Thanks for Sharing | C+
We blame Michael Douglas. Acting as a kind of celebrity patient zero, he claimed he was a victim of sexual addiction (an affliction that seems particular to wealthy white males) before anyone had ever heard of the term. Now everyone from Tiger Woods to Russell Brand blames their excessive desire for booty on bad biological wiring. And though it seems to be a particularly hot topic right now, inspiring Steve McQueen’s 2012 art installation masquerading as an indie film Shame (which starred a joylessly oversexed Michael Fassbender), research has raised serious questions about whether obsessive horniness actually qualifies as addiction.
Fact or fiction, the travails of sex addicts offer good opportunities for attractive Hollywood types to get smutty in the name of drama. And as many a female filmgoer will attest, Mark Ruffalo makes for a pretty snackable lead. He plays Adam, an environmental consultant who has embraced celibacy as a way to curb his voraciously self-destructive sexual appetites. When he meets cute with Phoebe (Gwyneth Paltrow), he fears that a real relationship will open the door to his former carnal obsessions. Adam’s five-year sobriety was under the tutelage of his happily married sponsor Mike (Tim Robbins), who’s dealing with the reappearance of his substance-abusing son (Patrick Fugit). Meanwhile, Neil (Josh Gad), a less-than-dedicated member of their 12-step program, has jeopardized his future as an M.D. with his compulsively pervy behavior.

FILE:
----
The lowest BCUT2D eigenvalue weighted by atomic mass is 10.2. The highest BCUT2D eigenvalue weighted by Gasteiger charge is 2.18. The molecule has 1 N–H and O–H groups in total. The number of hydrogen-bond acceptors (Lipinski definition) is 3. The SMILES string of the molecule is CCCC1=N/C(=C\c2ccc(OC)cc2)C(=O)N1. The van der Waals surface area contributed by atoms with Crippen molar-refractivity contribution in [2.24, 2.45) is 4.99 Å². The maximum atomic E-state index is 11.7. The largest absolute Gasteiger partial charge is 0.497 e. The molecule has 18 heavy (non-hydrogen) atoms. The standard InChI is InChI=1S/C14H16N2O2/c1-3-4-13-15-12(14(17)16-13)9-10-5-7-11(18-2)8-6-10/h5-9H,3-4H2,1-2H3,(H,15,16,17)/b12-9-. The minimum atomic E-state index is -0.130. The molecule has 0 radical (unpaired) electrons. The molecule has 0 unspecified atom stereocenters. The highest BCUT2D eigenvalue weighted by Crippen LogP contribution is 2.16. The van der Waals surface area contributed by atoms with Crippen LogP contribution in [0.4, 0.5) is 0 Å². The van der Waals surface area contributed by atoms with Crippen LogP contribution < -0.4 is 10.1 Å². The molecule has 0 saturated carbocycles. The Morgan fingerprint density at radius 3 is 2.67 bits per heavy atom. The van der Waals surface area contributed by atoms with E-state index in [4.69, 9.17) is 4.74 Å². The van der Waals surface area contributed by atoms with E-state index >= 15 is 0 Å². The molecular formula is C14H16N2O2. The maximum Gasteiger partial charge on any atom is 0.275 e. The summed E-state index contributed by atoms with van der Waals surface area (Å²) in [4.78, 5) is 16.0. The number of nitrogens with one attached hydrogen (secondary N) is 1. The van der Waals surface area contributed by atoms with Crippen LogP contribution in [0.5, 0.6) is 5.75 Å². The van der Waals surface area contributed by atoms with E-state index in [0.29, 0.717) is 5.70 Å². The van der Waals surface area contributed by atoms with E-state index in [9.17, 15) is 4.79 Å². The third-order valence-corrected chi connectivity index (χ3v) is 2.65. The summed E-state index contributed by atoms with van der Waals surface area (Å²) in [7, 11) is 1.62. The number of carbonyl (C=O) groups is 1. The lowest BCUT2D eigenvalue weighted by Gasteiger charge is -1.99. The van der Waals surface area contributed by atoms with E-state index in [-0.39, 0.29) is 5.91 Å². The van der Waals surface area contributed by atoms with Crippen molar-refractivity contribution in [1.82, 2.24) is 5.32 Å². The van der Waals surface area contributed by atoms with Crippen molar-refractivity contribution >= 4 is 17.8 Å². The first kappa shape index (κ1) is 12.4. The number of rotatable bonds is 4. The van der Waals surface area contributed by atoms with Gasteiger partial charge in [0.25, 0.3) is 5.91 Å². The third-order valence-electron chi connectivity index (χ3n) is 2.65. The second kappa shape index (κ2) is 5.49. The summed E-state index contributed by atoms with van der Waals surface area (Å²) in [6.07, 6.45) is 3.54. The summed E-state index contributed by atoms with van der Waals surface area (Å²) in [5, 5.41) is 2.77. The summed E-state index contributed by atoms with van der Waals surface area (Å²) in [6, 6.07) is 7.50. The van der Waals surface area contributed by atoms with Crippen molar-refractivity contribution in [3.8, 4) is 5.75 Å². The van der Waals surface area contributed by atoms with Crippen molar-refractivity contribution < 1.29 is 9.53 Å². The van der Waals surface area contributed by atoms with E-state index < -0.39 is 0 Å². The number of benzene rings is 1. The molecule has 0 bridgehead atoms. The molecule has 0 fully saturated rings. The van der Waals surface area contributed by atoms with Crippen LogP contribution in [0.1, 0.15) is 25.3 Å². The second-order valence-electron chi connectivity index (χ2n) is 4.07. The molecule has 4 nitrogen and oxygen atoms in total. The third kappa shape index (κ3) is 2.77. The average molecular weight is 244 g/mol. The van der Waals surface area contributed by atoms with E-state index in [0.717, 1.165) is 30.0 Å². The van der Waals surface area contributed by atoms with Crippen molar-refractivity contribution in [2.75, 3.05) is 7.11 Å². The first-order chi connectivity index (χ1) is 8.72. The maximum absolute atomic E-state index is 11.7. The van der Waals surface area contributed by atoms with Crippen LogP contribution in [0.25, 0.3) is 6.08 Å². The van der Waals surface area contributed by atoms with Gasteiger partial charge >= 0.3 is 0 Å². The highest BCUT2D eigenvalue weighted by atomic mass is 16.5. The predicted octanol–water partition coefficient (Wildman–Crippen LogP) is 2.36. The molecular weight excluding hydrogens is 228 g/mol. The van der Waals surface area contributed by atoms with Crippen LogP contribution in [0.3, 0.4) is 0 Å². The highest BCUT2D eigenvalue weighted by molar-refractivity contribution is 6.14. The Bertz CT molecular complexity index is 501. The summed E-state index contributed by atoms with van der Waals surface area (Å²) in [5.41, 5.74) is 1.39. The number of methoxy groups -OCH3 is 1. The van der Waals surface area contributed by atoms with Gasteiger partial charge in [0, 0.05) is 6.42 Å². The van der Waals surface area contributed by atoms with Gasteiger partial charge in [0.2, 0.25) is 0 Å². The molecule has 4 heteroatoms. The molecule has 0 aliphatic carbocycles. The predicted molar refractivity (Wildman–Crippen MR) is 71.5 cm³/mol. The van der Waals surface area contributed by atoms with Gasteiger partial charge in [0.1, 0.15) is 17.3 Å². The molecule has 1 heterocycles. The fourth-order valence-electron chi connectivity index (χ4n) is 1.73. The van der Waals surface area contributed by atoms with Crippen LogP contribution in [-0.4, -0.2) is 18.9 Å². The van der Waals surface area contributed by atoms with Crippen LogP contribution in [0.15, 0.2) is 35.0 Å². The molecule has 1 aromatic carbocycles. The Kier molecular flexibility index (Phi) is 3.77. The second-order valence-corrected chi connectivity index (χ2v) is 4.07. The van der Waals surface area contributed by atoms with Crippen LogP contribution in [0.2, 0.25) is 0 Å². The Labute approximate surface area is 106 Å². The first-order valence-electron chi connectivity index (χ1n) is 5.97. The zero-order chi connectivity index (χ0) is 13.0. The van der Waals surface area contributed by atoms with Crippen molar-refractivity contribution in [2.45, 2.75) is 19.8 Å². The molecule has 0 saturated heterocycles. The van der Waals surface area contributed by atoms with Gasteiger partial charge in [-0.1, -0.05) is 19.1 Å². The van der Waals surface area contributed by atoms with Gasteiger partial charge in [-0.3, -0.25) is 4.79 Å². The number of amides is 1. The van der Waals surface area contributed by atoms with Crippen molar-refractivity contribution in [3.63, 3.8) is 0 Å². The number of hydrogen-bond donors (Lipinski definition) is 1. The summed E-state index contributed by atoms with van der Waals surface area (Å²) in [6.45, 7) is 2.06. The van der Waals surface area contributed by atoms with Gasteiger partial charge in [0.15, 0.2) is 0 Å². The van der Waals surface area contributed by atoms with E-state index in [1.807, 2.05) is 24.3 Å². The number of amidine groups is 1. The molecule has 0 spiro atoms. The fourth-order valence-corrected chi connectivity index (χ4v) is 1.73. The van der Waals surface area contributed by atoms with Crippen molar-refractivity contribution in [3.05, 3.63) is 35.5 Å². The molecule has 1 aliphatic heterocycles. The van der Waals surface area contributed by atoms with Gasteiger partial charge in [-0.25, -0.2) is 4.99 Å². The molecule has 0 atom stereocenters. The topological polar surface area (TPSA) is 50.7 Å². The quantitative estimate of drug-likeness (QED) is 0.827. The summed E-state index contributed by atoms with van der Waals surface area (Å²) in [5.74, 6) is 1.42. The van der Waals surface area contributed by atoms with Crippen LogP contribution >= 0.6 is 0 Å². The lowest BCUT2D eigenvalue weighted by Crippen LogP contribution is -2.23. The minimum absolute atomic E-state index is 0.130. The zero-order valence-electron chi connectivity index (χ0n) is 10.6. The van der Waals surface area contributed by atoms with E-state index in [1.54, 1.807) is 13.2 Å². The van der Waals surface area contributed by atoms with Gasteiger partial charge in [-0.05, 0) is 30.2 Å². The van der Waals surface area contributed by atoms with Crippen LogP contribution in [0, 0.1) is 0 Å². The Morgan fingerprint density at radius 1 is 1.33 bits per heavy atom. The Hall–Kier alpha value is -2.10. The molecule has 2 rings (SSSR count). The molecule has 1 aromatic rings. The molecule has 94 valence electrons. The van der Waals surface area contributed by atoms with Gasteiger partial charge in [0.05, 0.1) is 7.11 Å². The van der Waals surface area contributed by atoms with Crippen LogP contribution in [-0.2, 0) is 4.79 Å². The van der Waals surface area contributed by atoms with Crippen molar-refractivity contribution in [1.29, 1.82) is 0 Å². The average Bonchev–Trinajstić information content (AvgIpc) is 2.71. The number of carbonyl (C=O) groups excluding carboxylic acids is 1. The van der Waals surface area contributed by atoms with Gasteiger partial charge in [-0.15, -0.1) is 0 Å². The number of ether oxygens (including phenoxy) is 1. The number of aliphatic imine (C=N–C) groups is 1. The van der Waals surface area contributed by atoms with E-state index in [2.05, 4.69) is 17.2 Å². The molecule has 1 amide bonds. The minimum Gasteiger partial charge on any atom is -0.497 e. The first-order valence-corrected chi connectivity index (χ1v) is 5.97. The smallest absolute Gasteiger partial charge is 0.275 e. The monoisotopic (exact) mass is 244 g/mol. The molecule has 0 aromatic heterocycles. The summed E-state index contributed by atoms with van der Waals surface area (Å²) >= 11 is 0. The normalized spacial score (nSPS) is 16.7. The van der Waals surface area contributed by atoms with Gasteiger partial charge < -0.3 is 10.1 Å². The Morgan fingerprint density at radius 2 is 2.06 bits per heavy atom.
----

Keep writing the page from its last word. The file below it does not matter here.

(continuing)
The three men’s pathologies differ but they all seem to suffer most from being white, educated males of greater-then-modest means. Perhaps recognizing this abundance of testosterone, first-time director Stuart Blumberg (who scripted The Kids Are All Right) introduces Neil to fellow sex-fiend Dede (Alecia Moore, aka Pink), an addict who straddles the line between gal-pal and possible girlfriend. Furthermore, he smartly links their behavior to other more recognizable addictions — alcoholism, drugs and compulsive overeating — suggesting that their sexual cravings are connected to underlying psychological issues.
Awkwardly shifting between drama and humor, this therapy sitcom is schematically plotted, hitting all its dramatic mile markers at just the right moment, rendering everything neat and predictable. Director Blumberg effectively weaves together his various story threads but offers up few surprises, never threatening the men’s security in way that generates worry or heat. Only a unsettling encounter between Ruffalo and a troubled young ex bedmate suggests the dark places his uncontrollable urges can take him. Blumberg’s direction is similarly undistinguished, shot with the same flat, overlit visuals you find on television.
What makes Thanks for Sharing so palatable is the committed cast, which brings just the right mix of levity and seriousness to its roles. There’s real chemistry (and tension) to Ruffalo and Paltrow’s eating-disordered love interest, and Gad, an actor I haven’t been fond of in the past, finds authentic moments of pain and self-loathing. Most surprising is Pink, who often registers as a stronger character than her male counterparts. There’s an edge to her performance that suggests she was ready to tackle something meatier than this ultimately pointless exercise in self-help hugs.
Thanks for Sharing is in theaters Sept. 20 and is rated R with a running time of 110 minutes. Watch trailer here.
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